While most description tends to focus on sight, do not forget the other four senses in your descriptions. Sound may or may not be demonstrable using the jukebox, but describing the warm and smooth surface of the cobblestone beneath their feet and the scent of warm meat and wood smoke is a great way to remind your players of how welcoming the inn is.

Characterization is More Important

This is one that gave me fits when I was first getting used to communicating over Skype. As it is unlikely that your players are able to see you now, the subtleties of body language are now lost when your players are communicating with each other and with you. This may vary in impact, as someone who tends to speak with their hands will have a harder time than someone who tends to stay rather still.

As NPCs no longer have visible body language, any significant body language will need to be stated in description, or be lost. Attempting different inflections or tones to NPCs can also help to differentiate them, as can giving them differing personalities or tendencies. While I can't properly convey the anger of the character through my facial expressions and body language, my party can still recall the anger of the halfling supremacist who considered humans to be animals and scum.

I sincerely hope that my answer was of some use. Best of luck with your gaming.

  • \$\begingroup\$ Sounds/Music can work if the connection is good. But in the Roll20 game I am in we often have difficulties understanding the GM and I fear adding Music would increase those problems. \$\endgroup\$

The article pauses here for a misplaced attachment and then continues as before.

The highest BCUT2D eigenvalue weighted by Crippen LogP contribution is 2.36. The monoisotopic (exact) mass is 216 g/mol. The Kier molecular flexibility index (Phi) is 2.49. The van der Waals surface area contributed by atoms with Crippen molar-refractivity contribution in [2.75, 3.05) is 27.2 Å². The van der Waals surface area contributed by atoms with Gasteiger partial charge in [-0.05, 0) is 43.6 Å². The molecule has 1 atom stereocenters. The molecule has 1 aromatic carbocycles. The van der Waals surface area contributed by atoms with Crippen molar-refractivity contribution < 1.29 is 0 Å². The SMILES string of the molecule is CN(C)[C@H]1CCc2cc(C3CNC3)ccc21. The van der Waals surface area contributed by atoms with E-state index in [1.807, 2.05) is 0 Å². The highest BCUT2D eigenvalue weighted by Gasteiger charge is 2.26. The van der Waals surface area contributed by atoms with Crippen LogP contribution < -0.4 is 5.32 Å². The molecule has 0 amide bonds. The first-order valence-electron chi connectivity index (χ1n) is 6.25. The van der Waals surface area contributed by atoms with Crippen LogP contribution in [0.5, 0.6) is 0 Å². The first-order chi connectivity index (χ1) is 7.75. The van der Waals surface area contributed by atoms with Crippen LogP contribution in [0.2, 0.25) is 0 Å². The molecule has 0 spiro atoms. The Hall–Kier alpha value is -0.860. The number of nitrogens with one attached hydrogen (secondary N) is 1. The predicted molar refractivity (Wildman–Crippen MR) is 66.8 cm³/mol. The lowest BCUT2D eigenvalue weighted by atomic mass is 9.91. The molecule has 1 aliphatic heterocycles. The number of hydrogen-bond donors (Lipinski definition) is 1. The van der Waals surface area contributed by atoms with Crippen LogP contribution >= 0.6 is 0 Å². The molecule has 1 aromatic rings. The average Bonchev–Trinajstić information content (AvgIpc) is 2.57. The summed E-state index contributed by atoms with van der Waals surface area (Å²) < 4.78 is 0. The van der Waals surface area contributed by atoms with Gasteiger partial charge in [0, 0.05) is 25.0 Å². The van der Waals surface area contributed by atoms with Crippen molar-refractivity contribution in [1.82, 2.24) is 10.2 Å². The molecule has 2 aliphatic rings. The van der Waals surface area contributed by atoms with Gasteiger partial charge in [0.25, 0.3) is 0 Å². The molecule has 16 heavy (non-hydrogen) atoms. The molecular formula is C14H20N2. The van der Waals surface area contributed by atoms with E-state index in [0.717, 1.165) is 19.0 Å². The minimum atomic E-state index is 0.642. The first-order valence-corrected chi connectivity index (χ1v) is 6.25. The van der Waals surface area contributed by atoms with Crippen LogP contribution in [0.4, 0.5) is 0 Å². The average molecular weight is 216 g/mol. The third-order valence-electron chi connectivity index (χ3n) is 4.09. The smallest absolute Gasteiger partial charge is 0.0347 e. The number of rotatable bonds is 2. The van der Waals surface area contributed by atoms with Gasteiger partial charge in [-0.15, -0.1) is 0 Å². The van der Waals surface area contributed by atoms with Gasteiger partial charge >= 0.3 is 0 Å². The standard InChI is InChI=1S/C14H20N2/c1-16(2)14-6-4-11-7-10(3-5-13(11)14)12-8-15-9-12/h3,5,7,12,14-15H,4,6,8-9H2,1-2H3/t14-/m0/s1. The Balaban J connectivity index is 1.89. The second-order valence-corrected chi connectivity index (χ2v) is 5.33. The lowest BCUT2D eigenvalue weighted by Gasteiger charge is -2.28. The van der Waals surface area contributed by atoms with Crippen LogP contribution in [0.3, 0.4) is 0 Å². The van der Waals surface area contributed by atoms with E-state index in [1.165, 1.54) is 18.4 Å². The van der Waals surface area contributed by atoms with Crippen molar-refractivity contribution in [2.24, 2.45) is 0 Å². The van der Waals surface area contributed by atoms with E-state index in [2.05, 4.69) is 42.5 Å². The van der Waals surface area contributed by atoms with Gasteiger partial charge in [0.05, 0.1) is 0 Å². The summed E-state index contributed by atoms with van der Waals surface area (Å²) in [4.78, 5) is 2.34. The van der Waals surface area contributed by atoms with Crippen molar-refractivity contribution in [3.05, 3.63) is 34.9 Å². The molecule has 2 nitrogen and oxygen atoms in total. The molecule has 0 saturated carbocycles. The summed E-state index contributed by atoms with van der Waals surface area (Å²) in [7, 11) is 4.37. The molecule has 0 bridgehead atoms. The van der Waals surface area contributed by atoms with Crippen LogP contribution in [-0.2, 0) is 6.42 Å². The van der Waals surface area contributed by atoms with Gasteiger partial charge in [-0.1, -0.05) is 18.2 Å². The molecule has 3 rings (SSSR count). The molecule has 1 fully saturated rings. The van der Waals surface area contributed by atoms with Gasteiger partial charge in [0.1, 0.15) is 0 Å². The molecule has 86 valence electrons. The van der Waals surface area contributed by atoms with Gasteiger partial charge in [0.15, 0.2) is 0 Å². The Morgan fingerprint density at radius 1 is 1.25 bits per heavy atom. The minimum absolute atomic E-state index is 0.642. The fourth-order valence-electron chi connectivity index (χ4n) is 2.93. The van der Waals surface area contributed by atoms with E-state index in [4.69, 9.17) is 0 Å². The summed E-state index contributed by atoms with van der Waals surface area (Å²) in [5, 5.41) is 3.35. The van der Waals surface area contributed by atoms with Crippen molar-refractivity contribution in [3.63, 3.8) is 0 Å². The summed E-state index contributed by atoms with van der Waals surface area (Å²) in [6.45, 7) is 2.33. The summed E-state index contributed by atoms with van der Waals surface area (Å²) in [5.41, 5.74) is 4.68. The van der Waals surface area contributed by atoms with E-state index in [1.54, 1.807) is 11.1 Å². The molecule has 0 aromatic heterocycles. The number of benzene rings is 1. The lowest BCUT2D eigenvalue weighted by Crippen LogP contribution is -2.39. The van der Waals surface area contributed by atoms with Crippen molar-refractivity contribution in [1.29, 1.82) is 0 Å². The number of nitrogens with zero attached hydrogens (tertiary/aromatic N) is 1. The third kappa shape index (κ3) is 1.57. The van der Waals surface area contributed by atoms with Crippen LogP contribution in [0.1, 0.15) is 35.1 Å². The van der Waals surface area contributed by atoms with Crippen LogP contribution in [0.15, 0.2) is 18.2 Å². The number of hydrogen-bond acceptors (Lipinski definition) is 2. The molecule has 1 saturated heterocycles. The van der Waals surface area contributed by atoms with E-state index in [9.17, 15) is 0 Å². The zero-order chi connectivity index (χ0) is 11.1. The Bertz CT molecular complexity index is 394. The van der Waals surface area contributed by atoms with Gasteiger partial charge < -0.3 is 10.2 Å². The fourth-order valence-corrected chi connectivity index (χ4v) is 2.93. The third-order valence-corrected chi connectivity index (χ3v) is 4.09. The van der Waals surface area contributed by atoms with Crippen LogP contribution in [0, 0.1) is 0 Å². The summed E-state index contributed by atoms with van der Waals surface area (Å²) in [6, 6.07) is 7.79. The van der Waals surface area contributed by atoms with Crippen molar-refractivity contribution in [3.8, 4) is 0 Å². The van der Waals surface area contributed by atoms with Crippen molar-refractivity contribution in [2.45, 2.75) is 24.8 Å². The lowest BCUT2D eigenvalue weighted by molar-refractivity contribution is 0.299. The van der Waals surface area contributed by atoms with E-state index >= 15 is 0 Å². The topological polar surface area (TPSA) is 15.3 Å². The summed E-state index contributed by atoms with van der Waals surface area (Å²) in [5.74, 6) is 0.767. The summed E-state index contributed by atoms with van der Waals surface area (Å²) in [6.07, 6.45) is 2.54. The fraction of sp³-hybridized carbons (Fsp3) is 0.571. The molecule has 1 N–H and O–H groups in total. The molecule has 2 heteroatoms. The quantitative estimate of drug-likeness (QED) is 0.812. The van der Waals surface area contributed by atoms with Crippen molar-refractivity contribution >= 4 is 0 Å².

– Umbranus
    Commented Nov 14, 2016 at 9:40
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    \$\begingroup\$ Personally I have more bad experiences with the roll20 Jukebox than good. It tends to make things harder to understand, especially with earphones. \$\endgroup\$
    – IanDrash
    Commented Nov 14, 2016 at 10:12
  • \$\begingroup\$ @IanDrash This is why you can set the volume level of music and sound effects. \$\endgroup\$ Commented Nov 14, 2016 at 18:36
  • \$\begingroup\$ Seconding what @Momonga-sama said. A lot of my jukebox tracks have the volume bars far to the quieter end of the bar, and I also turned up the volume of the Skype calls to increase the difference of volume between the two. \$\endgroup\$ Commented Nov 14, 2016 at 19:44

I've been DMing and playing online for the last three years in both long- (campaign) and short-term (1-4 sessions) groups. My experience is, that it is much easier to do something else and fall out of the mood when you sit in front of the computer with the whole Internet at your fingertips. Especially when you know no-one will notice you doing something else while something boring happens, or your character is not a part of the action.

Encourage in-party interaction

Make sure your players have a good chance and a good reason to interact not only with NPCs, but with each other. There is a quality difference for most players between the two, and they are more liable to get into it if they think it is important. Even if it is just two characters calling each other names.